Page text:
White blood cells known as CD4+ T cells are the main target of HIV. The virus hijacks these cells and replicates within them, which ultimately destroys the cell. This depletion of the T cell population represents a major blow to the immune system and puts HIV-infected individuals at increased risk of opportunistic infections.
Treatment of HIV-infected individuals with a cocktail of drugs called combination antiretroviral therapy (c-ART) is able to restore the T cell population and help fight HIV infection, however not all patients respond to this therapy.
The growth factor interleukin-7 (IL-7) is known to stimulate T cell production and survival, suggesting that IL-7 may help restore the T cell population during HIV infection.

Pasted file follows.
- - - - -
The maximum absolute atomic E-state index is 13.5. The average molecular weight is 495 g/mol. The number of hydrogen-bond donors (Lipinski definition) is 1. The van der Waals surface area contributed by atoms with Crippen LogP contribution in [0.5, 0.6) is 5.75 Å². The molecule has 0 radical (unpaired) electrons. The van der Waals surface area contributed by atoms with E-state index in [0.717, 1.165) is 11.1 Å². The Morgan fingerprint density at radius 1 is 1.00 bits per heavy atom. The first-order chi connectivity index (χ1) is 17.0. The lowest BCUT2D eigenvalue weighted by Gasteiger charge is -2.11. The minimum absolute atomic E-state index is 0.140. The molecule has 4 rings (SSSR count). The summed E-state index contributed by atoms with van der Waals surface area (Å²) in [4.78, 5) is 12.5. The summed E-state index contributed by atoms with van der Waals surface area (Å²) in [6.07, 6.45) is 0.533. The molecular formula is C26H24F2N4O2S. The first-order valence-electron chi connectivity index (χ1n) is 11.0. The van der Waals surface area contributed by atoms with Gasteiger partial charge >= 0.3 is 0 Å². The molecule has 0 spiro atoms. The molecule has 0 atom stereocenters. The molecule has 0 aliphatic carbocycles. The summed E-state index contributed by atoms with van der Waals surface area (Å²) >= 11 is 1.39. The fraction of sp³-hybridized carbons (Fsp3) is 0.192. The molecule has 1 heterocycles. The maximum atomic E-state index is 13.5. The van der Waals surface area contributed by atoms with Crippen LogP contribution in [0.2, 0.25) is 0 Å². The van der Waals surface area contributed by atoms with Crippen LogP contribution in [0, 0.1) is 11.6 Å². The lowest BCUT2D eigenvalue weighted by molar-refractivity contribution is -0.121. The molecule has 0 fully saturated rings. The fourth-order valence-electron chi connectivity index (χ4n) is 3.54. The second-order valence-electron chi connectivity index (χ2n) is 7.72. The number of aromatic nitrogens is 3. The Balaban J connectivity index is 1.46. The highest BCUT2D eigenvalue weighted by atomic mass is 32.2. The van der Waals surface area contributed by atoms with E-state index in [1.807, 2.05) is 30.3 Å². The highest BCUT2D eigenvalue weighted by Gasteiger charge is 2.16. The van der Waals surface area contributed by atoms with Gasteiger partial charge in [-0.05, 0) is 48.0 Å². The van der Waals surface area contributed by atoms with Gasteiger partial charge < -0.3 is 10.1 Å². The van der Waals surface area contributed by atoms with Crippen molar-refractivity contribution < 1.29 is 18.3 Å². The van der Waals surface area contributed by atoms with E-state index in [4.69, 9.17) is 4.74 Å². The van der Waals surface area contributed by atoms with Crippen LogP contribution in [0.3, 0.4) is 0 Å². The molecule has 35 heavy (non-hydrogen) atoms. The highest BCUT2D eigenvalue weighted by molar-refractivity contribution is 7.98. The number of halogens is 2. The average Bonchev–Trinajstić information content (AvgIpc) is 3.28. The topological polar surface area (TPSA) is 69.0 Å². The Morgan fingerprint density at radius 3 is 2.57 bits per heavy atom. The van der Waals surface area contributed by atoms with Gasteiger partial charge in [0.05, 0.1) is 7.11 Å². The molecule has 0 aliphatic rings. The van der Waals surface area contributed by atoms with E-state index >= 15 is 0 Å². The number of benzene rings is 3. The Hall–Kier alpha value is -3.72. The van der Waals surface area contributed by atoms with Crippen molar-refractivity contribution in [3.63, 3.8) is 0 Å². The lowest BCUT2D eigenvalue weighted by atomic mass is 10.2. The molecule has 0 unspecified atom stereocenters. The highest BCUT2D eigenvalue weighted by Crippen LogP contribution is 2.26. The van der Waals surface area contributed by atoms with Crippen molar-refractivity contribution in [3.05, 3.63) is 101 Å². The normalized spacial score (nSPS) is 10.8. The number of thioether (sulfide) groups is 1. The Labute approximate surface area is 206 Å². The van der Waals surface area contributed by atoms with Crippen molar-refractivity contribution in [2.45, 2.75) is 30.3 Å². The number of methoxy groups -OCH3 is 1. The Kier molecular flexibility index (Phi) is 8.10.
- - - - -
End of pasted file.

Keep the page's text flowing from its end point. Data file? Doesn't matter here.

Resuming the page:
In a new study published in the JCI
, Yves Levy and colleagues at the University of Paris undertook a clinical trial to evaluate the safety and efficacy of repeated IL-7 therapy over a 16-day period in 13 c-ART-treated, HIV-infected patients that possessed low T cell counts despite successful suppression of virus levels with c-ART.
In these individuals, IL-7 was well tolerated and boosted the number of CD4+ and CD8+ T cells, which were able to mount an immune response against HIV. These effects were observed for 48 weeks. The data suggest that HIV-infected patients may benefit from intermittent therapy with IL-7 in combination with c-ART.